Examining the influence of regional-scale variability in temperature and light availability on the depth distribution of subtidal kelp forests

Smith, KE; Moore, PJ; King, NG; Smale, DA. 2021 Examining the influence of regional-scale variability in temperature and light availability on the depth distribution of subtidal kelp forests. Limnology and Oceanography. https://doi.org/10.1002/lno.11994

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10.1002/lno.11994
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Abstract/Summary

Foundation species play a disproportionate role in maintaining biodiversity and ecosystem functioning. Improved understanding of how environmental factors influence the distribution and population structure of foundation species therefore contributes to management and conservation of entire ecosystems. We surveyed subtidal kelp forests within four regions of the U.K., distributed over 9° of latitude and a mean sea temperature gradient of ~ 2.5°C. Our aims were: (1) to examine relationships between light availability and the structure and depth distribution of Laminaria hyperborea populations and (2) to determine whether depth-related patterns were consistent across regions with different temperature regimes. We recorded marked depth-related shifts in structure with decreasing light levels strongly correlated with declines in kelp density, cover, plant biomass, standing biomass, plant length, and age. We also recorded an effect of latitude; populations at our two colder, northernmost regions exhibited greater wet weight and length and higher standing biomass than populations in the warmer southern regions when under similar or even reduced light conditions, indicating an interactive effect of latitude, most likely related to temperature variability. We show that shifts in kelp population structure along depth gradients are strongly driven by light availability, although regional variability in the strength and nature of these relationships may be promoted by other factors such as temperature. Maximum depth penetration, standing biomass, plant density, and plant weight are useful indicators of light availability and, over time, could be monitored to detect changes in the quality of the overlying water column.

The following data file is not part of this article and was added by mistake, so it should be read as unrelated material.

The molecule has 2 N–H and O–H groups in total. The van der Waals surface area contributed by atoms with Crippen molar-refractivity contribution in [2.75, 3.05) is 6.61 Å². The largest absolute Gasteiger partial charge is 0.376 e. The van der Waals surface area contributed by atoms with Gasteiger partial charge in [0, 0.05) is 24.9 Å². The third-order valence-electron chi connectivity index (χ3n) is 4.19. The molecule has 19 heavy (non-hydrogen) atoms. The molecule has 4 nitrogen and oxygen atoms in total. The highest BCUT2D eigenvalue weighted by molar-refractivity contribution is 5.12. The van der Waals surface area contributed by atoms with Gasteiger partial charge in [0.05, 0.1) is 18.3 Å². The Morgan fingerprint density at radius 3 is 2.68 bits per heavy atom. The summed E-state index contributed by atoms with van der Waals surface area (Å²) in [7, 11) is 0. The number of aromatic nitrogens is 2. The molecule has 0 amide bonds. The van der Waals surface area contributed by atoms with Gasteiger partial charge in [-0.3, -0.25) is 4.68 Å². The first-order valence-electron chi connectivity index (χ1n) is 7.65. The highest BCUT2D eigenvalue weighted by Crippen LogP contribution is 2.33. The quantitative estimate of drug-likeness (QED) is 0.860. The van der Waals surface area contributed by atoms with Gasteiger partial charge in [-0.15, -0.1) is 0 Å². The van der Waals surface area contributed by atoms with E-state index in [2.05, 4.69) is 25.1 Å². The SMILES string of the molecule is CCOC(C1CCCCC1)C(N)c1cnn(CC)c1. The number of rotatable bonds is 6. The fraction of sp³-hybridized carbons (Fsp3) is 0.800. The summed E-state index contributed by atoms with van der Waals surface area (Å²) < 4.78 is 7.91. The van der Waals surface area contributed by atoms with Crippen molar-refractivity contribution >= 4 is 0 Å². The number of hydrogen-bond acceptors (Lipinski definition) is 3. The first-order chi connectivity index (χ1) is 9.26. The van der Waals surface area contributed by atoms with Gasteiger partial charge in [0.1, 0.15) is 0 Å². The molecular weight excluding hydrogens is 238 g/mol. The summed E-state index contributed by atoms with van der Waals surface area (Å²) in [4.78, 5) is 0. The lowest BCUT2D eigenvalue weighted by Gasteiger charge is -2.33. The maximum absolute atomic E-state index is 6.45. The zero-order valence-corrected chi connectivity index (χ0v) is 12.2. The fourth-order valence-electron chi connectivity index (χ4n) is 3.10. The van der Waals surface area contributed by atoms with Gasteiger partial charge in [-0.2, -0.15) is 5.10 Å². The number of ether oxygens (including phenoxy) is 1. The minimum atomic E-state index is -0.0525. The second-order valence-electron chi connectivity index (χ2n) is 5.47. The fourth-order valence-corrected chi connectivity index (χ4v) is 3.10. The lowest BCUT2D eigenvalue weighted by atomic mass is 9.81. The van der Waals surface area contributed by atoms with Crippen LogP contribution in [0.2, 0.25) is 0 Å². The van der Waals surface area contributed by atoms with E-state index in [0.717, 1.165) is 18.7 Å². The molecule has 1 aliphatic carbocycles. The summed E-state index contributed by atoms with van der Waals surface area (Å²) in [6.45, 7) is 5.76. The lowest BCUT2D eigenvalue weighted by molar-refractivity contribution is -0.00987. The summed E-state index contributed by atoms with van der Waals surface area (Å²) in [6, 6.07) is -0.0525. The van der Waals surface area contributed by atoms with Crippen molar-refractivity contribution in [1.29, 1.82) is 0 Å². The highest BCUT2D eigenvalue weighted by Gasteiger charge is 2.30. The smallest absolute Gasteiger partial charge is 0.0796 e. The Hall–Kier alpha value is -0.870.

Item Type: Publication - Article
Subjects: Ecology and Environment
Marine Sciences
Oceanography
Divisions: Marine Biological Association of the UK > Knowledge Exchange
Depositing User: Tamar Atkinson
Date made live: 09 Feb 2022 14:38
Last Modified: 09 Feb 2022 14:38
URI: http://plymsea.ac.uk/id/eprint/9549

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